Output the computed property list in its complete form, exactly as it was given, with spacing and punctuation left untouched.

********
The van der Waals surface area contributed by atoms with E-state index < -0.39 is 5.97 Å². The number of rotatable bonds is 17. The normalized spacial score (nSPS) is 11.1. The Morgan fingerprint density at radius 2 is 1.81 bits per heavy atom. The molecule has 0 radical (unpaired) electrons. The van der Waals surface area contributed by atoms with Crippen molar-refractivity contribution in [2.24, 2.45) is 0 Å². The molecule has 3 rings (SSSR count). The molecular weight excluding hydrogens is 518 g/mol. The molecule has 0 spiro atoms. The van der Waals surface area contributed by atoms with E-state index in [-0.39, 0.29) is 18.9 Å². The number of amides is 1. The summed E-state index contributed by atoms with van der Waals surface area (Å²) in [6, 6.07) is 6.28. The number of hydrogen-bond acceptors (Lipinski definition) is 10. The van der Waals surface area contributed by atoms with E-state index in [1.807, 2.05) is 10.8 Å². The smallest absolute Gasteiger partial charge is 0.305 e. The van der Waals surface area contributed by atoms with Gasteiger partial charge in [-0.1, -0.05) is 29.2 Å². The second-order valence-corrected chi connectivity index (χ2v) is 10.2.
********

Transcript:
The van der Waals surface area contributed by atoms with E-state index < -0.39 is 5.97 Å². The number of rotatable bonds is 17. The normalized spacial score (nSPS) is 11.1. The Morgan fingerprint density at radius 2 is 1.81 bits per heavy atom. The molecule has 0 radical (unpaired) electrons. The van der Waals surface area contributed by atoms with Crippen molar-refractivity contribution in [2.24, 2.45) is 0 Å². The molecule has 3 rings (SSSR count). The molecular weight excluding hydrogens is 518 g/mol. The molecule has 0 spiro atoms. The van der Waals surface area contributed by atoms with E-state index in [-0.39, 0.29) is 18.9 Å². The number of amides is 1. The summed E-state index contributed by atoms with van der Waals surface area (Å²) in [6, 6.07) is 6.28. The number of hydrogen-bond acceptors (Lipinski definition) is 10. The van der Waals surface area contributed by atoms with E-state index in [1.807, 2.05) is 10.8 Å². The smallest absolute Gasteiger partial charge is 0.305 e. The van der Waals surface area contributed by atoms with Gasteiger partial charge in [-0.1, -0.05) is 29.2 Å². The second-order valence-corrected chi connectivity index (χ2v) is 10.2.